Japan’s recovery still underestimated by investors


Updates on Japanese business and finance

The author is Head of Investments for Japan at Fidelity International

In Japan, the stable and steady expansion since the launch of Abenomics nine years ago has been a radical departure from the 20 years of economic stagnation that preceded it.

The economy created 5 million jobs, businesses boosted capital spending as profits rose, and overall the country returned to growth. The Nikkei 225 has tripled in value over the past decade.

It is a real story of reversal. Yet Japanese stocks are an asset class that remains underestimated and under-owned by international investors.

With a vote next week to select the next leader of the ruling Liberal Democratic Party and the new Japanese prime minister, the new leader’s priority is to ensure the country continues the turnaround.

Perhaps the biggest risk for the PLD in national elections later this year is that of a potential backlash from voters tired and frustrated by what they see as a slow response to the pandemic on the part of the administration. outgoing.

Indeed, Japan still faces short-term disruption due to Covid-19. Over the longer term, to keep the economy on a consistent growth path, there are three key areas where progress is essential.

Monetary policy has been the initial cornerstone of economic support for the past decade, but fiscal support must make the biggest effort for the next stage of growth.

Japan Inc sits on one of the biggest piles of corporate cash. As the nightmares of deflation fade and structural wage increases seem likely, the conditions are ripe for a change in the way management thinks about spending.

Increasingly, investing for the long term seems to be the wisest option. But to encourage this transition and unlock the growth that a new wave of corporate capital spending can trigger, the next administration must build on the supportive tax measures of recent years.

This requires stronger tax incentives to promote growth in targeted areas, including digital innovation, and improved corporate environmental, social and governance performance.

A second area of ​​government intervention should be the acceleration of the green transition. Outgoing Prime Minister Yoshihide Suga started the countdown in October last year when he used his first political speech to make a surprise pledge that Japan would aim for net zero greenhouse gas emissions by 2050.

But it will be up to the next prime minister to make sure the country is on the right track. As the world’s third-largest economy, Japan plays a leading role in the fight against global warming, but without greater buy-in from businesses and investors, it will fail.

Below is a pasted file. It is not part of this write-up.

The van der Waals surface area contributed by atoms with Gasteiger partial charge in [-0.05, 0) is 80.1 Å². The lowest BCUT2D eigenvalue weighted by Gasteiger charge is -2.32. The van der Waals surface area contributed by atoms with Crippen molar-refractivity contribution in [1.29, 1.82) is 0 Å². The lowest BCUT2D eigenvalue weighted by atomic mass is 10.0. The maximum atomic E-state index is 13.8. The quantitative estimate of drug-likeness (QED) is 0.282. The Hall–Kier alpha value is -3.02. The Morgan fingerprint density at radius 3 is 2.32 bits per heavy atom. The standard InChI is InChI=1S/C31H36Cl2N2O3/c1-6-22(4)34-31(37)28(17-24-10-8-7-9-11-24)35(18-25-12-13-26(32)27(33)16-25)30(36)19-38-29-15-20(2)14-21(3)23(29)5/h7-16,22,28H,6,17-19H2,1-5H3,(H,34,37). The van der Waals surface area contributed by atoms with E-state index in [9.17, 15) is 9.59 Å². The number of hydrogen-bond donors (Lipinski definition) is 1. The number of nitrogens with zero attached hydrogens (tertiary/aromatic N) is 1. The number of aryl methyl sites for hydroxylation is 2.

Investors need to engage more and more with companies, using shareholder votes to ensure management is meeting their commitments in decarbonization and related areas. Businesses already seem receptive.

A third priority area for the government should be to reduce the gender gap. Besides the societal benefits, it would also bring huge broader economic benefits. Shinzo Abe’s administration put the gender gap on the agenda from the start, but progress has been piecemeal. Japan still lags behind, with a gender pay gap that ranks second among the worst countries in the OECD.

Simply put, Japan’s traditional “male dominance, job for life” mindset is anachronistic. In May, we sent letters to hundreds of companies in Japan setting out our expectations. This includes 30 percent female representation on boards and management by 2030, 30 percent female representation among all employees by the same year, and disclosure of the gender pay gap. (which is not currently mandatory or common practice in Japan).

In my conversations with foreign investors, I am often surprised at how much they have missed out on many of the positive changes of recent years. Of course, international investors pay more attention to Japanese markets when the yen is relatively weak, but this is a tactical approach that fails to recognize what is fundamentally an “underweight” exposure inherited from the country.

Regardless of the next leader, it is the corporate sector, not the policy makers, that is key to Japan’s economic development. The next administration must ensure that companies feel confident and motivated to deploy capital expenditure and foster innovation; it must mandate the representation of women and gender equality at the highest levels of management; and ensure a greener and more sustainable economy. It is the Japan of the future.


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